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U.S. Rejects Airline Reservation System Merger

June 23, 1989|ROBERT E. DALLOS | Times Staff Writer

NEW YORK — The Justice Department on Thursday rejected the planned merger of the computer reservations systems of American Airlines and Delta Air Lines, saying it would result in "higher fares and poorer service for airline passengers."

In response, the carriers said they agreed to terminate the merger, which would have created a global giant that would have handled about half of the nation's airline reservations.

Atty. Gen. Dick Thornburgh's decision will deprive each carrier of as much as $375 million that they planned to generate by selling shares in the merged system. American said it now will try to sell parts of its Sabre system, the nation's largest with 38% of the market, to other airlines in the U.S. and abroad. Delta spokesman Jim Lundy said the carrier is "studying its options." The carrier is expected to seek another, smaller merger partner for its Datas II system, which has a 5% market share.

Under the original agreement proposed in February, Delta, because its system is so much smaller, was to have paid American $650 million to form the partnership. The two carriers each would have held 25% of the new company and sold the rest to foreign or domestic airlines or other entities. Initially, the carriers planned to sell 1% shares for $20 million, but that amount was reduced to $15 million. American said Thursday that it was in "serious negotiations" with several carriers that it would not identify.

Opposed by Skinner

The computer reservation industry comprises five major systems in the United States. Apollo, the second largest with about 30% of the market, is half owned by United Airlines. United sold the other half of Apollo last year for $500 million to USAir and a group of European airlines.

Smaller systems include PARS, owned jointly by Trans World Airlines and Northwest Airlines; and SystemOne, owned by Texas Air Corp., the parent of Continental Airlines and strikebound Eastern Airlines. There are six other systems in Asia, Canada and Europe.

U.S. domestic airlines that do not have their own systems and with which Delta could possibly form one are Pan American World Airways, America West, Alaska Airlines and Southwest Airlines.

Besides making reservations for major carriers, the systems handle bookings for smaller airlines, car rental companies and hotel chains, charging $1.50 to $2 for each reservation. They are an essential ingredient for success in a deregulated airline industry.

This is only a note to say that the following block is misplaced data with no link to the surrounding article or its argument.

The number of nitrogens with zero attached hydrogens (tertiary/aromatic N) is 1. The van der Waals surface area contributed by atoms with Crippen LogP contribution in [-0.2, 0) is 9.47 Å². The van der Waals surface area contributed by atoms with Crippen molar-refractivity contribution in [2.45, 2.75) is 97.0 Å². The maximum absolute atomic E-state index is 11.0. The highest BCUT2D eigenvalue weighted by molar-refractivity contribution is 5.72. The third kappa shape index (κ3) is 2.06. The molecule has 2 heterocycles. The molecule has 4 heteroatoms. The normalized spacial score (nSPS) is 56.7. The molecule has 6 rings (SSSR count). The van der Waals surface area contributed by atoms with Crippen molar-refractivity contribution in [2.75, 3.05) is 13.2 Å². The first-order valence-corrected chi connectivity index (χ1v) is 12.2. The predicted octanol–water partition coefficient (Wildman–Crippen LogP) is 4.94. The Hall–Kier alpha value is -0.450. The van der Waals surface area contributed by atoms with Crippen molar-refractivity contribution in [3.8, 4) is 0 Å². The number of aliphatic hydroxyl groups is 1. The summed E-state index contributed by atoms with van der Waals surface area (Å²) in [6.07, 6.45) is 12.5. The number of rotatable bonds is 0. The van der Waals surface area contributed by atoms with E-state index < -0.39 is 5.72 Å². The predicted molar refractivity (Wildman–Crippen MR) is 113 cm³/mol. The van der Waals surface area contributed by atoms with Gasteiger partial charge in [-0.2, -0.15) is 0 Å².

The merger of the American and Delta systems met opposition last month from Transportation Secretary Samuel K. Skinner, who cited an adverse effect on competition in computer reservation systems and in the airline industry.

But American on Thursday decried such charges. Robert L. Crandall, chairman of AMR Corp., American's parent, said in a statement that "for several years, we have heard a great deal about single-airline ownership (of computer reservation systems) and the perceived marketing advantages enjoyed by the owning carriers. While we believe the concerns are specious, the proposed partnership would have satisfied them."

It was the first time the Justice Department ruled on an airline-related merger since it took over that responsibility from Transportation on Jan. 1.

'Sample Case'

"I am disappointed," said Louis Marckesano, airline analyst with the Philadelphia-based brokerage Janney Montgomery Scott. "I think that the two airlines bent over backward to try to meet the criteria to show that the merger would not be anticompetitive. In my opinion Justice was out to set a precedent. They are probably looking for a good sample case."

Paul Karos, airline analyst with First Boston Corp., added: "It looks like a loud and clear message that the Administration is going to be tough on airline merger-related events."

The Justice Department said Thursday that it planned to sue to prevent the merger. This, however, will not be necessary because the airlines terminated their agreement.

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